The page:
NE Scotland, Orkney & Shetland

Osprey stuck in fishing line saved after landing at rescue centre

Osprey Image copyright New Arc
Image caption Efforts are being made to get the osprey back to full health

An osprey tangled in a fishing line has been rescued after being found in the grounds of an animal rescue centre in Aberdeenshire.

Staff at New Arc near Ellon initially mistook the injured bird for an empty paper feed bag - but soon discovered they had a new patient.

The fishing line was tangled round its neck and wing, and the end of the line went down its throat.

The line was successfully removed and the osprey is now recovering.

Keith Marley, of New Arc, said: "We quite often have people drop in with injured wildlife, but it's not too often that the wildlife itself decides to drop in.

"He was in a bad way and we soon had him back to the centre to check him over."

Image copyright New Arc
Image caption The hook was removed during an operation

The osprey - which was given the name Ollie - was taken to vets, and X-rays showed the hook was directly above its heart.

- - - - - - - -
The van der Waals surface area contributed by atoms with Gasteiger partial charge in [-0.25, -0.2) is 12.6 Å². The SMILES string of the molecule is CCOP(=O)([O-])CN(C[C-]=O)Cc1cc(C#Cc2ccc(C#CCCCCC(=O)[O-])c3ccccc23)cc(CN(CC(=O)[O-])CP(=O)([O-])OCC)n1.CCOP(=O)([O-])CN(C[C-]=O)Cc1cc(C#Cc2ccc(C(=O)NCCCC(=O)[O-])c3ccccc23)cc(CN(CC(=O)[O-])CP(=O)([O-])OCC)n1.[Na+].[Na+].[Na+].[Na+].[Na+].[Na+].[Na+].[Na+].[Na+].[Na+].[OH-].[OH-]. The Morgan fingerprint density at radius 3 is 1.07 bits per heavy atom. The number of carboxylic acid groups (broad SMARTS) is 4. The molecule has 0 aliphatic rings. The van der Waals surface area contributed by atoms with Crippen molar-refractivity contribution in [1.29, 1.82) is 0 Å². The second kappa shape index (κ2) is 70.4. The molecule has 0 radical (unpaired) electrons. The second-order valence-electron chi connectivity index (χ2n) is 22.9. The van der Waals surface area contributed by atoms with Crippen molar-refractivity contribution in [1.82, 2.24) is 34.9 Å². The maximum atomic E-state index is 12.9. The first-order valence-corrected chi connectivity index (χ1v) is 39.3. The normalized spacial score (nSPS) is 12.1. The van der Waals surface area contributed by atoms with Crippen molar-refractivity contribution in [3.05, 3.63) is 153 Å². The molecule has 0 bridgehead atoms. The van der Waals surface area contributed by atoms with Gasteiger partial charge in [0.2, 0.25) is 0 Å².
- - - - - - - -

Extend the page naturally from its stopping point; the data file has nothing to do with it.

An operation with a camera being inserted down the bird's throat and a gripper tool removed the hook.

The osprey is now back at New Arc.

Mr Marley said: "He is currently unable to balance and co-ordinate his movements very well.

"However he is showing signs of improvement every day. On first arrival he had to be tube fed but after a week he is now able to accept hand feeding and his medication at regular intervals throughout the day.

"Needless to say there is a long way to go."

'Touch and go'

He explained: "Thanks to the brilliant work done by BTO (British Trust for Ornithology) bird ringers we have pretty much Ollie's full background.

"We know he is 17 years old and was ringed here in the north east when still in the nest.

"After migrating and spending his first few years in Africa, he has returned annually to the north east to successfully raise chicks each year for the past nine years."

Mr Marley added: "Ollie is now a very old Osprey and it is still touch and go whether he can fully recover from the injuries he has sustained to enable him to be freed and continue on his annual migration back to Africa.

"Meanwhile he is receiving the best care possible and we are doing everything in our power to get him back to full health."

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